this could go on and on – for hours, i’m sure, but just seeing it in my head – alas, i must take a NAP. i feel cheated and somewhat deflated that i can never get past the exhausted phase, but i’m trying to figure out a strategy for keeping awake long enough to see how it all plays out – perhaps having it actually filmed, with rests in between takes, i will get it perfected. until i do, i will wonder what the end result will be for my specially selected audience of one, and mostly i will worry that i will have had it up to the proverbial here, and not be able to temper the tempting impulse i have to just begin to say, “come with me…you bring up a ve-r-r-r-y interesting (infuriating and annoying) question, my dear. i say all this for people who are more motivated by gleaning ( casual, dramatic and gossipy) information, than for all those who genuinely care. for the latter, i mostly say, “oh, pretty good – things are moving along”. BLECH.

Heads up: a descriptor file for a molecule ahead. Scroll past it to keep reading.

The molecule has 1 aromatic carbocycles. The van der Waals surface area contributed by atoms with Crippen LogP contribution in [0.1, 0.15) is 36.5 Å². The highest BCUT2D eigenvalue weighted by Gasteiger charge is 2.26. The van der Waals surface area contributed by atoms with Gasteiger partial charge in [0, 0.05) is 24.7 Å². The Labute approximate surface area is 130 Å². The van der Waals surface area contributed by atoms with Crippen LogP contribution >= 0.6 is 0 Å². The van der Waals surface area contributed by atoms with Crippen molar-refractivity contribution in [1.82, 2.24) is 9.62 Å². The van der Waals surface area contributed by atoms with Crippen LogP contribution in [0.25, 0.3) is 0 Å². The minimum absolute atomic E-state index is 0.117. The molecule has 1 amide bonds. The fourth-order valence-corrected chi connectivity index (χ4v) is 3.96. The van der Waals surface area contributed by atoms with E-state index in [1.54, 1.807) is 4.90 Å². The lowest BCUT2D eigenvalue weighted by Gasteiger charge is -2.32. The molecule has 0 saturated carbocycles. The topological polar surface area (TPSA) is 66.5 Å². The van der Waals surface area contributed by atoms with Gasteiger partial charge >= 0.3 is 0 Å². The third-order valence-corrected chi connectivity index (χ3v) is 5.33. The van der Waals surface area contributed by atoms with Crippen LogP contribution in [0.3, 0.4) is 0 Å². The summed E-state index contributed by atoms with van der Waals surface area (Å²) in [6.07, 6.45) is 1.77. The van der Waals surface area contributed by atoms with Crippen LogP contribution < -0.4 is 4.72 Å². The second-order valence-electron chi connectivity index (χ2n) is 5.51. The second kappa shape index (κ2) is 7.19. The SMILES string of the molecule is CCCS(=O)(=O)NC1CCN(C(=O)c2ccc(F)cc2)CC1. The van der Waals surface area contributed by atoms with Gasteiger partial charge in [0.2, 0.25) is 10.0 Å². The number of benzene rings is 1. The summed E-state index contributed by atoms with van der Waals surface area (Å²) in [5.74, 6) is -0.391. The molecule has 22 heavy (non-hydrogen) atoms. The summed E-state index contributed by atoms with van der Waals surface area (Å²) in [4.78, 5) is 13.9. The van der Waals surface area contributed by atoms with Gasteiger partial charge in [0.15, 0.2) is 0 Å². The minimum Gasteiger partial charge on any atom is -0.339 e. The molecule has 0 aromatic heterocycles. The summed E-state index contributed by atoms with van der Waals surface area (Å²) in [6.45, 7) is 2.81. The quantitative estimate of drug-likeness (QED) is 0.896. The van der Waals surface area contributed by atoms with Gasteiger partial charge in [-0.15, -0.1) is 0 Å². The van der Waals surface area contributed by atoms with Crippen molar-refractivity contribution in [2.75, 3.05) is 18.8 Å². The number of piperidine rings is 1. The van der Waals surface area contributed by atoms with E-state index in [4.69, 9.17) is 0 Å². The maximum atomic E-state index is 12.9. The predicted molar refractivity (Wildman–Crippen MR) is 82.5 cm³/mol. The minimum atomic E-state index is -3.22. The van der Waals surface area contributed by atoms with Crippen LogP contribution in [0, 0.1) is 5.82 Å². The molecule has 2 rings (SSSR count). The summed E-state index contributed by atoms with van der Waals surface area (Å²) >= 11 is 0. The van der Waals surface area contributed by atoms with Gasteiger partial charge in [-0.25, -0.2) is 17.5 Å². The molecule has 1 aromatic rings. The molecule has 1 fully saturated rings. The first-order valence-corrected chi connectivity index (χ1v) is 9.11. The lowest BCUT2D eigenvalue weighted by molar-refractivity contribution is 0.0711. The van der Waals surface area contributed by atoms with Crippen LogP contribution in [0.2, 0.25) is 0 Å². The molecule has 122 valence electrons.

harrumph- thanks for letting me get this off my…uhm, er, uhm, chest.

    love you – KEEP WRITING!

    Karen, TC


    1. LOL Karen, I should make your comment a whole post!
      It would be interesting if there are YouTube pieces of the truths. Getting these truths out there are what motivates me, for sure. Definitely it is why I post pics of my surgery…so tired of the “you get a boob job” mentality–I want the ugly reality, the comprehension of what breast cancer does, out there to replace trite “awareness”.
      It would be interesting if a mental health professional (or social critic? or anthropologist?) would explore why people ask the question and are uncomfortable with the answer when it is the truth, not the lie.


  2. Excellent post. So very well put. I begin my “oncology tour of doctors” next month. Four years out & also still terrified of any little ache or pain. I am now a Hypochondriac & THE Master of Psychosomatics. Effin cancer. xx


    1. Ha ha, you’re right! I wonder if anyone has done a study about how people emerging from illness become hypochondriacs. Especially in patients with few risk factors; they’d have a reason to be suspicious of every bump and scratch!